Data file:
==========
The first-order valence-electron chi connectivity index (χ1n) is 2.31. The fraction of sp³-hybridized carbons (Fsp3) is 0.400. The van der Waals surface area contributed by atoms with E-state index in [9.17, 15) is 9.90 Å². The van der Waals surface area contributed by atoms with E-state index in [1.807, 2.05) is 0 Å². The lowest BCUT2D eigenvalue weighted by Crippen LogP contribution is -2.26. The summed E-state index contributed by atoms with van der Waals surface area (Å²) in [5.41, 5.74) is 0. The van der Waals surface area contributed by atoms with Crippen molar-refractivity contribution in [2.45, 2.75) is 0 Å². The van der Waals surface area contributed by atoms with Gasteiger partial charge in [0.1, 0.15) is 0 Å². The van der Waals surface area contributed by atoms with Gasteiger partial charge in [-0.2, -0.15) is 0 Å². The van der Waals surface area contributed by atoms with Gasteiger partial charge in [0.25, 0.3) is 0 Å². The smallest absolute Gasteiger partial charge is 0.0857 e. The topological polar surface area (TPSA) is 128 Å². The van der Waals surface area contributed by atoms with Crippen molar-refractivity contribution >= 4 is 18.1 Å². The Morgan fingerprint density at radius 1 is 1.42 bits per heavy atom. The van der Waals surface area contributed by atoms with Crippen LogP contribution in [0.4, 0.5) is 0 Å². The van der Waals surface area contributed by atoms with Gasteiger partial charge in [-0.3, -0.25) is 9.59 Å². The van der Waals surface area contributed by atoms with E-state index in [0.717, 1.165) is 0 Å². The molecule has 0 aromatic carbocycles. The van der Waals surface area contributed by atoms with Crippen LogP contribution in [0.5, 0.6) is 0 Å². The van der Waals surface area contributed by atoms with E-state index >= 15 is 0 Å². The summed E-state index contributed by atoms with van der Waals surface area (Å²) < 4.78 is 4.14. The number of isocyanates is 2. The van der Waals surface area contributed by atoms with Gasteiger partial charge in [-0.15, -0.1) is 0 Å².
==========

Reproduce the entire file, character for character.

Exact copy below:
The first-order valence-electron chi connectivity index (χ1n) is 2.31. The fraction of sp³-hybridized carbons (Fsp3) is 0.400. The van der Waals surface area contributed by atoms with E-state index in [9.17, 15) is 9.90 Å². The van der Waals surface area contributed by atoms with E-state index in [1.807, 2.05) is 0 Å². The lowest BCUT2D eigenvalue weighted by Crippen LogP contribution is -2.26. The summed E-state index contributed by atoms with van der Waals surface area (Å²) in [5.41, 5.74) is 0. The van der Waals surface area contributed by atoms with Crippen molar-refractivity contribution in [2.45, 2.75) is 0 Å². The van der Waals surface area contributed by atoms with Gasteiger partial charge in [0.1, 0.15) is 0 Å². The van der Waals surface area contributed by atoms with Gasteiger partial charge in [-0.2, -0.15) is 0 Å². The van der Waals surface area contributed by atoms with Gasteiger partial charge in [0.25, 0.3) is 0 Å². The smallest absolute Gasteiger partial charge is 0.0857 e. The topological polar surface area (TPSA) is 128 Å². The van der Waals surface area contributed by atoms with Crippen molar-refractivity contribution >= 4 is 18.1 Å². The Morgan fingerprint density at radius 1 is 1.42 bits per heavy atom. The van der Waals surface area contributed by atoms with Crippen LogP contribution in [0.4, 0.5) is 0 Å². The van der Waals surface area contributed by atoms with Gasteiger partial charge in [-0.3, -0.25) is 9.59 Å². The van der Waals surface area contributed by atoms with E-state index in [0.717, 1.165) is 0 Å². The molecule has 0 aromatic carbocycles. The van der Waals surface area contributed by atoms with Crippen LogP contribution in [0.5, 0.6) is 0 Å². The van der Waals surface area contributed by atoms with E-state index >= 15 is 0 Å². The summed E-state index contributed by atoms with van der Waals surface area (Å²) < 4.78 is 4.14. The number of isocyanates is 2. The van der Waals surface area contributed by atoms with Gasteiger partial charge in [-0.15, -0.1) is 0 Å².